Minorities of both sexes are often excluded by defense lawyers because they’ve been crime victims or have relatives or friends who’ve been. The lawyers fear that such jurors will be biased against defendants–crime victims are disproportionately minorities.
Minorities are also disproportionately poor, and the poor are less likely to report for jury duty. For one thing, they move more often than people who aren’t poor, so jury summonses can go to the wrong address. Lawyers I spoke with speculated that the working poor feel they can’t afford to give up even minimum-wage earnings for the daily juror stipend of $17.20. They may also fear they’ll jeopardize their jobs if they miss work, even though employers are barred by law from penalizing workers for complying with a summons.
Trials often boil down to who’s more believable, the defendant or the police–and defense lawyers say that’s one way the lack of minority male jurors helps the prosecution. Minority men typically have had more direct experience with police than have white men, which makes them “more willing to believe that police sometimes lie,” according to Melinda Power, a private lawyer who represented one of the defendants on the day of my survey. “They’ve seen police mistreat people or arrest someone who hasn’t really done anything.”
Diana Garcia, a public defender who represented another defendant that day, says she looks for jurors “who don’t give 100 percent credence to whatever the police say, who know that there are cops who shake people down and who lie.” Such jurors, she says, are often minorities. Garcia, who’s Mexican-American, grew up in Chicago. “I know that police aren’t all Officer Friendly types,” she says. “I’ve seen family members and boyfriends pulled out of cars when they weren’t doing anything wrong.” She doesn’t think juries should be limited to people whose image of police officers is based on what they see on TV.
Assistant state’s attorney Lou Longhitano, who was prosecuting one of the defendants on the afternoon of my survey, says he “absolutely” would like to see more minority males on juries. “But when I’m picking a jury I’m not looking to fill quotas and make it look right. I want people who will think right. I want 12 fair people in there.”
Longhitano, who was a prosecutor in New York before he moved here four years ago, says Manhattan juries were more sympathetic to the defense than Cook County juries, but not because they had more minorities. He says perhaps it was because Manhattan jurors tended to be wealthier and better educated than Cook County jurors. “It was not unusual to have three blue-haired ladies on a jury, and two of them would be PhDs.”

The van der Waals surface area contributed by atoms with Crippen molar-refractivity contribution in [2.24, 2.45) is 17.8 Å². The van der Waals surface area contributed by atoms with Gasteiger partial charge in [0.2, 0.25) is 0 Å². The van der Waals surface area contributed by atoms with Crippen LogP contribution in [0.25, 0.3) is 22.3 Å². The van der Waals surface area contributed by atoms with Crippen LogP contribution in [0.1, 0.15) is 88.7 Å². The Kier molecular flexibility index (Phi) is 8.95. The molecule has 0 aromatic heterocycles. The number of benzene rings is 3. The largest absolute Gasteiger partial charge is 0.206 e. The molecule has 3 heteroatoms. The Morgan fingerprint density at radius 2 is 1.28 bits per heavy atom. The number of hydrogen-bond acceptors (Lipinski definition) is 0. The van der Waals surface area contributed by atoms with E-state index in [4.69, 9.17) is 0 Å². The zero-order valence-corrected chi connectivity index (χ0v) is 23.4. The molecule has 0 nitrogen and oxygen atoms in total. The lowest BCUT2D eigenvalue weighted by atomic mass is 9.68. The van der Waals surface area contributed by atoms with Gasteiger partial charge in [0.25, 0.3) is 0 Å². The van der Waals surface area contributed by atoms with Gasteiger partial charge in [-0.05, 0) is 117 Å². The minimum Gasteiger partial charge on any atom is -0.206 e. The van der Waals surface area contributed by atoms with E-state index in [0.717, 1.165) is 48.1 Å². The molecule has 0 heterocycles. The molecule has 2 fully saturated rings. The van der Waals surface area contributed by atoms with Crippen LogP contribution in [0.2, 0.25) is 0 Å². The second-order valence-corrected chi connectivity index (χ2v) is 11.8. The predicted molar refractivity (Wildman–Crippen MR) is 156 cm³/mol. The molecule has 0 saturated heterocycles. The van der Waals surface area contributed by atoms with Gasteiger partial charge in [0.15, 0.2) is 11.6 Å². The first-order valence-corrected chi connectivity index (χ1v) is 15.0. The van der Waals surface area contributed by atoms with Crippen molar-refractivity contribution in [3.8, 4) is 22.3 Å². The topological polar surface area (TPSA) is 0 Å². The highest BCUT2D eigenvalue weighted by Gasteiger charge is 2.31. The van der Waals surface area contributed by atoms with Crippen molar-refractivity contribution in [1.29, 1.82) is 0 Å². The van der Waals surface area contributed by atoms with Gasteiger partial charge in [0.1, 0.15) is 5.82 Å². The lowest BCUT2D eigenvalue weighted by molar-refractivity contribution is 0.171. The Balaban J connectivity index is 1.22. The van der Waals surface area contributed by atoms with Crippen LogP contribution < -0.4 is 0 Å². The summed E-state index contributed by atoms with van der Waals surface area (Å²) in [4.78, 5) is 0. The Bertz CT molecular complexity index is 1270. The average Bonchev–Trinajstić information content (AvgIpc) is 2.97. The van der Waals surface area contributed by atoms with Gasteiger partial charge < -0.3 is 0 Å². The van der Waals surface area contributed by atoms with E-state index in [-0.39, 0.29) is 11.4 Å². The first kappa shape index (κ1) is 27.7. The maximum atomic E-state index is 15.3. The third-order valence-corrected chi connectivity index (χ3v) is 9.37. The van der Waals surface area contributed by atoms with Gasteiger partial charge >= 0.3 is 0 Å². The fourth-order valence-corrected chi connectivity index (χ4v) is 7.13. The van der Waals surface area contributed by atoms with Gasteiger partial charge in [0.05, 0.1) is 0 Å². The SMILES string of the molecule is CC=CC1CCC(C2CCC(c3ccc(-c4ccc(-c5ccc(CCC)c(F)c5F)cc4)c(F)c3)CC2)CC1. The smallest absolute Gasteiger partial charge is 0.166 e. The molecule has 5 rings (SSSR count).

Larry Rogers Jr., president of the Cook County Bar Association, a black lawyers’ group, says court officials ought to work to increase the number of minority males on juries regardless of whether it improves the odds that minority male defendants will win. He thinks that more racially diverse juries will lessen defendants’ cynicism about the system. “When there’s hardly anyone similar to you involved in determining your fate you may have doubts about the fairness of the process,” he says. Any effort to change that “is a step in the right direction.”
In early April a key Illinois senate committee approved a bill designed to increase the representativeness of juries. The “Fair Jury Act” calls for dividing counties with more than 100,000 residents into jury subcircuits and would require juries to include someone from each subcircuit. In Cook County that would mean every jury would consist of one juror from the 12 subcircuits closest to the courthouse holding a criminal or civil trial. At 26th and California this would guarantee that juries would include residents of poor, minority neighborhoods that usually are unrepresented. “Juries in Illinois frequently do not accurately represent a fair cross-section of the community,” the bill’s preamble asserts, which “deprives the courts of diverse perspectives, and thereby impairs the capacity of the courts to ascertain the truth and reflect the conscience of the community in administering justice.”
Lawyers and legislators say the bill could make the jury-selection process extremely cumbersome and it might not even be constitutional. Sponsored by Oak Park Democrat Don Harmon, it was pushed through the Senate executive committee by its Democratic members, and it has the backing of Senate president Emil Jones. Given how late in the legislative session it was introduced, its chances of passage this session are nil. But the support shown by a powerful committee and by Jones suggests that a concerted effort to amend Illinois law regarding jury composition may be around the corner.